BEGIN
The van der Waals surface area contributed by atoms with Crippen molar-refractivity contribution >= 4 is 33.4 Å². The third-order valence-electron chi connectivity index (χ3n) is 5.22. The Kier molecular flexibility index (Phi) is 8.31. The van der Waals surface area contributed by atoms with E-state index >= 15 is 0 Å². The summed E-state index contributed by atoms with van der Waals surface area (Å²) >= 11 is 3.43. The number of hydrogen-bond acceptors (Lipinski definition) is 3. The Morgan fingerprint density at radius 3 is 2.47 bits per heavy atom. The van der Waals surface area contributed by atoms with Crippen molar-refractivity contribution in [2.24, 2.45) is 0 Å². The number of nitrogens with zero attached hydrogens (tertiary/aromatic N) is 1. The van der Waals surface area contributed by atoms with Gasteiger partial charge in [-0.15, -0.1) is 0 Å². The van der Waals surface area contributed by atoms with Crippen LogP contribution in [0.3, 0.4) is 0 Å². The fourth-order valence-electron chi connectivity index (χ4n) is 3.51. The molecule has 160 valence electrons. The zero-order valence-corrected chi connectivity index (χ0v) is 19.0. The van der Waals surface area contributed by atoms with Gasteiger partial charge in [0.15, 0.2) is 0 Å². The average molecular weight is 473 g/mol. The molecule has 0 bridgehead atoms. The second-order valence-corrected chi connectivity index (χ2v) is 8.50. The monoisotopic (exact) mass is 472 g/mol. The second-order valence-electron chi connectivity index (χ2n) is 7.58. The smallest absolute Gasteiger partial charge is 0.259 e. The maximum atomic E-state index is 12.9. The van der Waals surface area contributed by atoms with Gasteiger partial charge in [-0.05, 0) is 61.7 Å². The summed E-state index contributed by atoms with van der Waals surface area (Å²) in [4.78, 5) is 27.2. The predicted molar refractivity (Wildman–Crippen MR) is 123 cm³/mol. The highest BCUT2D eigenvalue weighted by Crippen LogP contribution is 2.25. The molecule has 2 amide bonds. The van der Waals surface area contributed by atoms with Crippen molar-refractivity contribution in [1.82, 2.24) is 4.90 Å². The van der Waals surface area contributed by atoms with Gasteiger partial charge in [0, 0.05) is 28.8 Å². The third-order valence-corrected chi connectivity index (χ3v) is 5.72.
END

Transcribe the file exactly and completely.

The van der Waals surface area contributed by atoms with Crippen molar-refractivity contribution >= 4 is 33.4 Å². The third-order valence-electron chi connectivity index (χ3n) is 5.22. The Kier molecular flexibility index (Phi) is 8.31. The van der Waals surface area contributed by atoms with E-state index >= 15 is 0 Å². The summed E-state index contributed by atoms with van der Waals surface area (Å²) >= 11 is 3.43. The number of hydrogen-bond acceptors (Lipinski definition) is 3. The Morgan fingerprint density at radius 3 is 2.47 bits per heavy atom. The van der Waals surface area contributed by atoms with Crippen molar-refractivity contribution in [2.24, 2.45) is 0 Å². The number of nitrogens with zero attached hydrogens (tertiary/aromatic N) is 1. The van der Waals surface area contributed by atoms with Gasteiger partial charge in [-0.15, -0.1) is 0 Å². The van der Waals surface area contributed by atoms with Crippen LogP contribution in [0.3, 0.4) is 0 Å². The fourth-order valence-electron chi connectivity index (χ4n) is 3.51. The molecule has 160 valence electrons. The zero-order valence-corrected chi connectivity index (χ0v) is 19.0. The van der Waals surface area contributed by atoms with Gasteiger partial charge in [0.15, 0.2) is 0 Å². The average molecular weight is 473 g/mol. The molecule has 0 bridgehead atoms. The second-order valence-corrected chi connectivity index (χ2v) is 8.50. The monoisotopic (exact) mass is 472 g/mol. The second-order valence-electron chi connectivity index (χ2n) is 7.58. The smallest absolute Gasteiger partial charge is 0.259 e. The maximum atomic E-state index is 12.9. The van der Waals surface area contributed by atoms with Gasteiger partial charge in [-0.05, 0) is 61.7 Å². The summed E-state index contributed by atoms with van der Waals surface area (Å²) in [4.78, 5) is 27.2. The predicted molar refractivity (Wildman–Crippen MR) is 123 cm³/mol. The highest BCUT2D eigenvalue weighted by Crippen LogP contribution is 2.25. The molecule has 2 amide bonds. The van der Waals surface area contributed by atoms with Crippen molar-refractivity contribution in [1.82, 2.24) is 4.90 Å². The van der Waals surface area contributed by atoms with Gasteiger partial charge in [0, 0.05) is 28.8 Å². The third-order valence-corrected chi connectivity index (χ3v) is 5.72.